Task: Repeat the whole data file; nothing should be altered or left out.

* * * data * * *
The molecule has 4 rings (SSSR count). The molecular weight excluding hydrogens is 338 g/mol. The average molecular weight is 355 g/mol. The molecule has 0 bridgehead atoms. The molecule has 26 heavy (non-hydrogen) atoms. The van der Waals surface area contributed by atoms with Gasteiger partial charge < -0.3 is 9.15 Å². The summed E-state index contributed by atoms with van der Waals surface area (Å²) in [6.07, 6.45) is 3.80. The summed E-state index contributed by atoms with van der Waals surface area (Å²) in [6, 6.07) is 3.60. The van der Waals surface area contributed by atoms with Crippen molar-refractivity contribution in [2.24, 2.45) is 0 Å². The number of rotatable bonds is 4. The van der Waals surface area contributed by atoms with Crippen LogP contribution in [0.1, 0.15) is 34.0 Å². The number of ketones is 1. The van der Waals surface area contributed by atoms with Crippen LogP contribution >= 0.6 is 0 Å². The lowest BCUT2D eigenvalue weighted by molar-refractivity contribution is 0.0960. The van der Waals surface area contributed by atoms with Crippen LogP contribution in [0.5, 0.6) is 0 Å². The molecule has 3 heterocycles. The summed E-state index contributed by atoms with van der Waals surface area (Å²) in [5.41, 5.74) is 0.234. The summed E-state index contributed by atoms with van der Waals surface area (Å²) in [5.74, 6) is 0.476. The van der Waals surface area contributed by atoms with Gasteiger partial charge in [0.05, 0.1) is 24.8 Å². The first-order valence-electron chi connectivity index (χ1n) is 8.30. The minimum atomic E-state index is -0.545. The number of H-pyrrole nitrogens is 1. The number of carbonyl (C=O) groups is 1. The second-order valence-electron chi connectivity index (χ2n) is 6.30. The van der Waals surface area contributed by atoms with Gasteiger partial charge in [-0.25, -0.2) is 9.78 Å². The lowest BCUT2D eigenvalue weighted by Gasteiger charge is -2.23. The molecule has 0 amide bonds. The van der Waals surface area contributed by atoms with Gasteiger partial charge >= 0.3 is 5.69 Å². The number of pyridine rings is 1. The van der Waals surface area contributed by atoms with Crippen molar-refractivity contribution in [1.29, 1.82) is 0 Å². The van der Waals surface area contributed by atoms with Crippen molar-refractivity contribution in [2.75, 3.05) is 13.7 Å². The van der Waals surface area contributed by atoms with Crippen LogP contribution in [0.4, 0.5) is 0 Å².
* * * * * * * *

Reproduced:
The molecule has 4 rings (SSSR count). The molecular weight excluding hydrogens is 338 g/mol. The average molecular weight is 355 g/mol. The molecule has 0 bridgehead atoms. The molecule has 26 heavy (non-hydrogen) atoms. The van der Waals surface area contributed by atoms with Gasteiger partial charge < -0.3 is 9.15 Å². The summed E-state index contributed by atoms with van der Waals surface area (Å²) in [6.07, 6.45) is 3.80. The summed E-state index contributed by atoms with van der Waals surface area (Å²) in [6, 6.07) is 3.60. The van der Waals surface area contributed by atoms with Crippen molar-refractivity contribution in [2.24, 2.45) is 0 Å². The number of rotatable bonds is 4. The van der Waals surface area contributed by atoms with Crippen LogP contribution in [0.1, 0.15) is 34.0 Å². The number of ketones is 1. The van der Waals surface area contributed by atoms with Crippen LogP contribution >= 0.6 is 0 Å². The lowest BCUT2D eigenvalue weighted by molar-refractivity contribution is 0.0960. The van der Waals surface area contributed by atoms with Crippen LogP contribution in [0.5, 0.6) is 0 Å². The molecule has 3 heterocycles. The summed E-state index contributed by atoms with van der Waals surface area (Å²) in [5.41, 5.74) is 0.234. The summed E-state index contributed by atoms with van der Waals surface area (Å²) in [5.74, 6) is 0.476. The van der Waals surface area contributed by atoms with Gasteiger partial charge in [0.05, 0.1) is 24.8 Å². The first-order valence-electron chi connectivity index (χ1n) is 8.30. The minimum atomic E-state index is -0.545. The number of H-pyrrole nitrogens is 1. The number of carbonyl (C=O) groups is 1. The second-order valence-electron chi connectivity index (χ2n) is 6.30. The van der Waals surface area contributed by atoms with Gasteiger partial charge in [-0.25, -0.2) is 9.78 Å². The lowest BCUT2D eigenvalue weighted by Gasteiger charge is -2.23. The molecule has 0 amide bonds. The van der Waals surface area contributed by atoms with Gasteiger partial charge >= 0.3 is 5.69 Å². The number of pyridine rings is 1. The van der Waals surface area contributed by atoms with Crippen molar-refractivity contribution in [1.29, 1.82) is 0 Å². The van der Waals surface area contributed by atoms with Crippen molar-refractivity contribution in [2.75, 3.05) is 13.7 Å². The van der Waals surface area contributed by atoms with Crippen LogP contribution in [0.4, 0.5) is 0 Å².